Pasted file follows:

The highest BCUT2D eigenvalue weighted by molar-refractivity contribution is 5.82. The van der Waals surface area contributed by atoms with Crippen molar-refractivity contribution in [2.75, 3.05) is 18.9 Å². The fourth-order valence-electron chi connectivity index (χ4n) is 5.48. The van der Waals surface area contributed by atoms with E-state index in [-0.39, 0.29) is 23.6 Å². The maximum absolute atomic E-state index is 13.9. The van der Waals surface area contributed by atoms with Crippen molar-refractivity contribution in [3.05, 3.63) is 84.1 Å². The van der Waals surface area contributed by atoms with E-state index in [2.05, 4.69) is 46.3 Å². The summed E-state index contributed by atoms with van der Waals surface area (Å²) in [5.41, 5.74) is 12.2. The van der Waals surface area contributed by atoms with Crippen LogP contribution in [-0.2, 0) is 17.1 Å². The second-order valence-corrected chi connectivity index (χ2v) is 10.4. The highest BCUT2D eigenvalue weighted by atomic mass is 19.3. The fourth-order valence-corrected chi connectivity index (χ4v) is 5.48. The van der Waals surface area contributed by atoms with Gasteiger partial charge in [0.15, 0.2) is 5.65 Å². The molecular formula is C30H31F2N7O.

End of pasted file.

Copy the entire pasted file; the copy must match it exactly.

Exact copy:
The highest BCUT2D eigenvalue weighted by molar-refractivity contribution is 5.82. The van der Waals surface area contributed by atoms with Crippen molar-refractivity contribution in [2.75, 3.05) is 18.9 Å². The fourth-order valence-electron chi connectivity index (χ4n) is 5.48. The van der Waals surface area contributed by atoms with E-state index in [-0.39, 0.29) is 23.6 Å². The maximum absolute atomic E-state index is 13.9. The van der Waals surface area contributed by atoms with Crippen molar-refractivity contribution in [3.05, 3.63) is 84.1 Å². The van der Waals surface area contributed by atoms with E-state index in [2.05, 4.69) is 46.3 Å². The summed E-state index contributed by atoms with van der Waals surface area (Å²) in [5.41, 5.74) is 12.2. The van der Waals surface area contributed by atoms with Crippen LogP contribution in [-0.2, 0) is 17.1 Å². The second-order valence-corrected chi connectivity index (χ2v) is 10.4. The highest BCUT2D eigenvalue weighted by atomic mass is 19.3. The fourth-order valence-corrected chi connectivity index (χ4v) is 5.48. The van der Waals surface area contributed by atoms with Gasteiger partial charge in [0.15, 0.2) is 5.65 Å². The molecular formula is C30H31F2N7O.